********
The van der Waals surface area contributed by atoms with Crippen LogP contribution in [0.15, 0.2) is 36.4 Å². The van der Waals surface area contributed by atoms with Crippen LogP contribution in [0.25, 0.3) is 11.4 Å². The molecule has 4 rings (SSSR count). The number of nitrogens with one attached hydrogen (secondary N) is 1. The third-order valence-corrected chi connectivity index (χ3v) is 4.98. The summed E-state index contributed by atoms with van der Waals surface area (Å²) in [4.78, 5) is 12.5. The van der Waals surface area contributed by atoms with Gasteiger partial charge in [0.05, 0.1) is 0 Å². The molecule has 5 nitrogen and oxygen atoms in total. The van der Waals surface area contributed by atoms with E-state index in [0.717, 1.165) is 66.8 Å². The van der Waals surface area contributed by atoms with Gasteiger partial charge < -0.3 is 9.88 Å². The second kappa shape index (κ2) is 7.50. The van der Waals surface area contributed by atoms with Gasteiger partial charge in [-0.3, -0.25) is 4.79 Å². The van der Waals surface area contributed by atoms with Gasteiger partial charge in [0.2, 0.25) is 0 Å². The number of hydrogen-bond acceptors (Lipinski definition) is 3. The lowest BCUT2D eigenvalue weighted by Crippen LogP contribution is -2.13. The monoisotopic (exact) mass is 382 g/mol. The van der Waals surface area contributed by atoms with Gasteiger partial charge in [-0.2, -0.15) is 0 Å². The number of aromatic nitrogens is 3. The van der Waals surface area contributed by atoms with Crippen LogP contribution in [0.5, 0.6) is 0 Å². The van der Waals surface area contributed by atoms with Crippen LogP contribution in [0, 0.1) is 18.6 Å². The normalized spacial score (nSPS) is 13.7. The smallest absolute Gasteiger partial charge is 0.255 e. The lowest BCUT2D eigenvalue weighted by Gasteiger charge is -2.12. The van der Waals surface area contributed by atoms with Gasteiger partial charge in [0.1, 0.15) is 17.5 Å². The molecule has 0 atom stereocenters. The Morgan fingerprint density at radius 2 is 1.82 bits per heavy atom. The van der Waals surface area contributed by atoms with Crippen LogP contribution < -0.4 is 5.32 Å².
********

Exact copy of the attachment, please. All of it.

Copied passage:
The van der Waals surface area contributed by atoms with Crippen LogP contribution in [0.15, 0.2) is 36.4 Å². The van der Waals surface area contributed by atoms with Crippen LogP contribution in [0.25, 0.3) is 11.4 Å². The molecule has 4 rings (SSSR count). The number of nitrogens with one attached hydrogen (secondary N) is 1. The third-order valence-corrected chi connectivity index (χ3v) is 4.98. The summed E-state index contributed by atoms with van der Waals surface area (Å²) in [4.78, 5) is 12.5. The van der Waals surface area contributed by atoms with Gasteiger partial charge in [0.05, 0.1) is 0 Å². The molecule has 5 nitrogen and oxygen atoms in total. The van der Waals surface area contributed by atoms with E-state index in [0.717, 1.165) is 66.8 Å². The van der Waals surface area contributed by atoms with Gasteiger partial charge < -0.3 is 9.88 Å². The second kappa shape index (κ2) is 7.50. The van der Waals surface area contributed by atoms with Gasteiger partial charge in [-0.3, -0.25) is 4.79 Å². The van der Waals surface area contributed by atoms with Gasteiger partial charge in [0.2, 0.25) is 0 Å². The number of hydrogen-bond acceptors (Lipinski definition) is 3. The lowest BCUT2D eigenvalue weighted by Crippen LogP contribution is -2.13. The monoisotopic (exact) mass is 382 g/mol. The van der Waals surface area contributed by atoms with Gasteiger partial charge in [-0.2, -0.15) is 0 Å². The number of aromatic nitrogens is 3. The van der Waals surface area contributed by atoms with Crippen LogP contribution in [0.5, 0.6) is 0 Å². The van der Waals surface area contributed by atoms with Crippen LogP contribution in [0, 0.1) is 18.6 Å². The normalized spacial score (nSPS) is 13.7. The smallest absolute Gasteiger partial charge is 0.255 e. The lowest BCUT2D eigenvalue weighted by Gasteiger charge is -2.12. The van der Waals surface area contributed by atoms with Gasteiger partial charge in [0.1, 0.15) is 17.5 Å². The molecule has 0 atom stereocenters. The Morgan fingerprint density at radius 2 is 1.82 bits per heavy atom. The van der Waals surface area contributed by atoms with Crippen LogP contribution < -0.4 is 5.32 Å².